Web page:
The Fountain Art Fair 2012 or ‘Street Art’ with a Decorative Flair?

The Fountain Art Fair would be better off with a logo of a vectorized Mona Lisa than a readymade.

poster for Fountain Art Fair

Fountain Art Fair

at 69th Regiment Armory
in the Flatiron, Gramercy area
This event has ended - (2012-03-10 - 2012-03-11)

In Reviews by Eric Morrell 2012-03-13 print

The Fountain Art Fair relocated to the 69th Regiment Armory on Lexington and 25th Street, moving from last year’s location at Pier 66. The Fountain Art Fair resembled a flea market style arrangement of three wall galleries in a cavernous 28,000 square foot space.

This fair wants to sell itself as a more youthful ‘street’ version of the Armory, a concurrent and larger fair whose name is taken from the original home at the 69th Regiment Armory. The compelling part of ‘street art’ is in it’s ability to declare emotions in a direct and raw way, but what appears here is little more than cartoons drawn on rough boards with at most a flair for decoration.

Uprise Gallery https://www.upriseart.com/

The Fountain Art Fair uses as its branding a block printed image of the Duchamp’s ready-made Fountain (1917), a piece that was made to perplex and confuse. The Fountain, which is nothing more than a turn of the century urinal ripped from a wall and signed R. Mutt on the side, has for nearly a century lit a torch for the digressive soul. The Fountain Art Fair’s association with the readymade is misleading because what is actually happening are people selling pictures, whether it’s pictures of women or pictures of patterns, the booths at the Fair make it very clear that the purpose of the event is to sell you things with names.

Contrast this event with the Armory Show on the city’s West Side where the majority of what the galleries are selling has been far removed from life and society to feel more like art, whether it is or not. Perhaps the Armory show missed a great opportunity of branding in the Fountain image.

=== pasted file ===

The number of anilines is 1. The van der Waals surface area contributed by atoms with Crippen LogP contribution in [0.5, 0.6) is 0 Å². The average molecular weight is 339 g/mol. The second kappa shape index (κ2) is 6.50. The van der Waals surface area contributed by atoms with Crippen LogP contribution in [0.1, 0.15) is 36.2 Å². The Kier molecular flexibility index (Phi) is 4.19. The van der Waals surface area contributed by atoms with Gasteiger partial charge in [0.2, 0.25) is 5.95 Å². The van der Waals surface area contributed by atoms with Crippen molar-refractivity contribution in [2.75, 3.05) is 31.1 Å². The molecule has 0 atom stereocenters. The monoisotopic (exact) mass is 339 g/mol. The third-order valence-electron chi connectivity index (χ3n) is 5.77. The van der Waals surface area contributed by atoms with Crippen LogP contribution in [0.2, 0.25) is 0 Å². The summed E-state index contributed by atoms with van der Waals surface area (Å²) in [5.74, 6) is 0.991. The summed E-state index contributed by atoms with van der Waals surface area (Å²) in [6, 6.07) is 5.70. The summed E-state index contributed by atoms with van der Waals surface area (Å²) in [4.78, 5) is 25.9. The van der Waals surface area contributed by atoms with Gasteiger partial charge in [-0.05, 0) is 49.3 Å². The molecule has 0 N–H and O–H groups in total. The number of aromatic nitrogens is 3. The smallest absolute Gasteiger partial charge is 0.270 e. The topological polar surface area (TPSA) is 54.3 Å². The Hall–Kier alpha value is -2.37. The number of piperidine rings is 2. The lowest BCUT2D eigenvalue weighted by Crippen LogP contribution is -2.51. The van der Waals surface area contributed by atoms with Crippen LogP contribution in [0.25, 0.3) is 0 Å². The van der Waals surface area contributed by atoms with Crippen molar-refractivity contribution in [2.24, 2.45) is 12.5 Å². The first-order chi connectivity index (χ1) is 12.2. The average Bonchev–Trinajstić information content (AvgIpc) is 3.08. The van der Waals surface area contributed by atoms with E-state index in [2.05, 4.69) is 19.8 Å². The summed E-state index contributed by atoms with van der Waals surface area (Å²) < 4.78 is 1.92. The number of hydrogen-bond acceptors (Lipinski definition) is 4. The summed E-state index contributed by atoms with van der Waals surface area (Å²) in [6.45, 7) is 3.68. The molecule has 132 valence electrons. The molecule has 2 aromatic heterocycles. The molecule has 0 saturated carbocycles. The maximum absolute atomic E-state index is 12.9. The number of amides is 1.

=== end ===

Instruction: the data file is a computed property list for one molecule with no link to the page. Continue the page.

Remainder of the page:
But the Armory Show has known what it is for years, a big money art fair, and the Fountain Art Fair is existing only in contrast to it as an anti-Armory Show. Where is the pirate flag? Or at the very least where is the miscalculated youthful abandon necessary to counteract the big mammoth of the blue chips? The Fountain Art Fair should perhaps be considered just another booth in the expanding Armory Show, perhaps a little more inexpensive and with a lot more flat work.

Lucien Dulfan 'Untitled' unspecified size, Broadway Gallery NYC

However if you are a newbie collector testing the waters before jumping in the deep end, there was work to be found. Lucien Dulfan, a painter with the Broadway Gallery, had three works of women attired in burkas. The paintings lacked name tags. It is only after I looked it up online that I found out the larger work is titled Marilyn Monroe (2011), a bit unfortunate. Dulfan’s paintings of these masked figures take on a comic world where they awkwardly jump around with strange dark robes on. The paintings feel real and relevant while also mocking the KKK figures of late Philip Guston paintings thirty years ago. Dulfan has stumbled upon a new flavor of lemming without the stale dust of Guston imitators.

Lucien Dulfan 'Marilyn Monroe' (2011) unspecified size Broadway Gallery NYC

The work from the Uprise Art (https://www.upriseart.com) booth had some especially strong paintings and prints including a large showing of Kyle Simon intaglio prints. These images had the feeling of opening a door into someone’s head. Inside containing a tableau of memories, perhaps, Simon’s memories.

Kyle Simon 'Last Goodbye' 9 x 14in. intaglio

In any large group of exhibits there will always be good work, especially in this City. The Armory Show of 1913 that infected New York City with modernism was a fluke in its ratio of groundbreaking work. In 2012 it is too much to expect a complete overhaul of our belief systems. To suggest what happened in 1913 could occur at a small fair like the Fountain Art Fair is ridiculous, but I would rather not be so reminded of it with the over reaching branding. The Fountain Art Fair would be better off with a logo of a vectorized Mona Lisa than a ready-made. Signing out – R.Mutt.

Eric Morrell

Eric Morrell. Eric Morrell resides in Brooklyn, Ny. He has a bachelors in painting and a worldly degree in film and television. "Wouldn't it be great if all things were as cheap as a gallery visit," Morrell says while scarfing down coffee at a local Jiffy Lube. If you want more of Morrell, go visit his altar ego Mr. Alligator » See other writings

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